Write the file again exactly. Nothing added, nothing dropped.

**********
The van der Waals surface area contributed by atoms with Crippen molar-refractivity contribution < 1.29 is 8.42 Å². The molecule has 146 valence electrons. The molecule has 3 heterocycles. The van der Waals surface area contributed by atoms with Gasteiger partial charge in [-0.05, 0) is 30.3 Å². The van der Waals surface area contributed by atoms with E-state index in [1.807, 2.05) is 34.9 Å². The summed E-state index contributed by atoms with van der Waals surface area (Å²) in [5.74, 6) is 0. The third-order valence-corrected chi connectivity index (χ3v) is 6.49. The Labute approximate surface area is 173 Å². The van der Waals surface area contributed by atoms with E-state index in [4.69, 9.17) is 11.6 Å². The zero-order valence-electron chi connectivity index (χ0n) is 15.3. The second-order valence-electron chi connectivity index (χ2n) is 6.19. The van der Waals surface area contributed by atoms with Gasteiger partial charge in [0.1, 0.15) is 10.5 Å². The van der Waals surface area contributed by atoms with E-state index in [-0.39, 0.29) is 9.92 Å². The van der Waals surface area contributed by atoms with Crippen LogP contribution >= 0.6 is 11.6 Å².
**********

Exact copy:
The van der Waals surface area contributed by atoms with Crippen molar-refractivity contribution < 1.29 is 8.42 Å². The molecule has 146 valence electrons. The molecule has 3 heterocycles. The van der Waals surface area contributed by atoms with Gasteiger partial charge in [-0.05, 0) is 30.3 Å². The van der Waals surface area contributed by atoms with E-state index in [1.807, 2.05) is 34.9 Å². The summed E-state index contributed by atoms with van der Waals surface area (Å²) in [5.74, 6) is 0. The third-order valence-corrected chi connectivity index (χ3v) is 6.49. The Labute approximate surface area is 173 Å². The van der Waals surface area contributed by atoms with E-state index in [4.69, 9.17) is 11.6 Å². The zero-order valence-electron chi connectivity index (χ0n) is 15.3. The second-order valence-electron chi connectivity index (χ2n) is 6.19. The van der Waals surface area contributed by atoms with Gasteiger partial charge in [0.1, 0.15) is 10.5 Å². The van der Waals surface area contributed by atoms with E-state index in [-0.39, 0.29) is 9.92 Å². The van der Waals surface area contributed by atoms with Crippen LogP contribution >= 0.6 is 11.6 Å².